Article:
Unsecured IoT devices were used to launch crippling DDOS attacks in October 2016, targeting services such as Twitter, Spotify, and GitHub. Subsequent testimony to Congress about potential attacks on office buildings, schools, and hospitals raised the possibility for the IoT to harm and even kill people. What should be done? Does the government need to intervene? This panel at @ThingExpo New York brings together leading IoT and security experts to discuss this very serious topic.
Dec. 8, 2016 03:00 PM EST Reads: 517
More and more brands have jumped on the IoT bandwagon. We have an excess of wearables – activity trackers, smartwatches, smart glasses and sneakers, and more that track seemingly endless datapoints. However, most consumers have no idea what “IoT” means. Creating more wearables that track data shouldn't be the aim of brands; delivering meaningful, tangible relevance to their users should be. We're in a period in which the IoT pendulum is still swinging. Initially, it swung toward "smart for smar...
Dec. 8, 2016 02:30 PM EST Reads: 925
"Dice has been around for the last 20 years. We have been helping tech professionals find new jobs and career opportunities," explained Manish Dixit, VP of Product and Engineering at Dice, in this SYS-CON.tv interview at 19th Cloud Expo, held November 1-3, 2016, at the Santa Clara Convention Center in Santa Clara, CA.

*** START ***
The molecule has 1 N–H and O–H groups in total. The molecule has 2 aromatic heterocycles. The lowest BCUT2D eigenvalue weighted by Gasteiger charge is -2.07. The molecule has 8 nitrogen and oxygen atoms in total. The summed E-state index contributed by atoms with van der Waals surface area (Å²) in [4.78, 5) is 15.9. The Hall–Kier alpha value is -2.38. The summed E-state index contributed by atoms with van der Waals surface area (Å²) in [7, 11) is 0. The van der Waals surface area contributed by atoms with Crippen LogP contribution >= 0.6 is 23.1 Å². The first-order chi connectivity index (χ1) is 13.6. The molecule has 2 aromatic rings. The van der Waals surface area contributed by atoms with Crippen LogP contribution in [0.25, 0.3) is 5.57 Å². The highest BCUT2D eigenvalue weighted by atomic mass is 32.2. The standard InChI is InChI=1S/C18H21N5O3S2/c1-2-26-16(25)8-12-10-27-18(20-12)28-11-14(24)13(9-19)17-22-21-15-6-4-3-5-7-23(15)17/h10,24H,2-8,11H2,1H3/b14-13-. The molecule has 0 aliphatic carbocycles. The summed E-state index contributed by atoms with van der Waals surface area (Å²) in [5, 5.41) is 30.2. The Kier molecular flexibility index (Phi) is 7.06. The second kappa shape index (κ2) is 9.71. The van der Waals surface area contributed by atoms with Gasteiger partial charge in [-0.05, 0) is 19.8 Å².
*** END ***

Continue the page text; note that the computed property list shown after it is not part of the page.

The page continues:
Dec. 8, 2016 02:15 PM EST Reads: 1,185
Complete Internet of Things (IoT) embedded device security is not just about the device but involves the entire product’s identity, data and control integrity, and services traversing the cloud. A device can no longer be looked at as an island; it is a part of a system. In fact, given the cross-domain interactions enabled by IoT it could be a part of many systems. Also, depending on where the device is deployed, for example, in the office building versus a factory floor or oil field, security ha...
Dec. 8, 2016 02:00 PM EST Reads: 270
"ReadyTalk is an audio and web video conferencing provider. We've really come to embrace WebRTC as the platform for our future of technology," explained Dan Cunningham, CTO of ReadyTalk, in this SYS-CON.tv interview at WebRTC Summit at 19th Cloud Expo, held November 1-3, 2016, at the Santa Clara Convention Center in Santa Clara, CA.
Dec. 8, 2016 01:45 PM EST Reads: 791
"At ROHA we develop an app called Catcha. It was developed after we spent a year meeting with, talking to, interacting with senior citizens watching them use their smartphones and talking to them about how they use their smartphones so we could get to know their smartphone behavior," explained Dave Woods, Chief Innovation Officer at ROHA, in this SYS-CON.tv interview at 19th Cloud Expo, held November 1-3, 2016, at the Santa Clara Convention Center in Santa Clara, CA.
Dec. 8, 2016 01:45 PM EST Reads: 764
WebRTC is the future of browser-to-browser communications, and continues to make inroads into the traditional, difficult, plug-in web communications world. The 6th WebRTC Summit continues our tradition of delivering the latest and greatest presentations within the world of WebRTC. Topics include voice calling, video chat, P2P file sharing, and use cases that have already leveraged the power and convenience of WebRTC.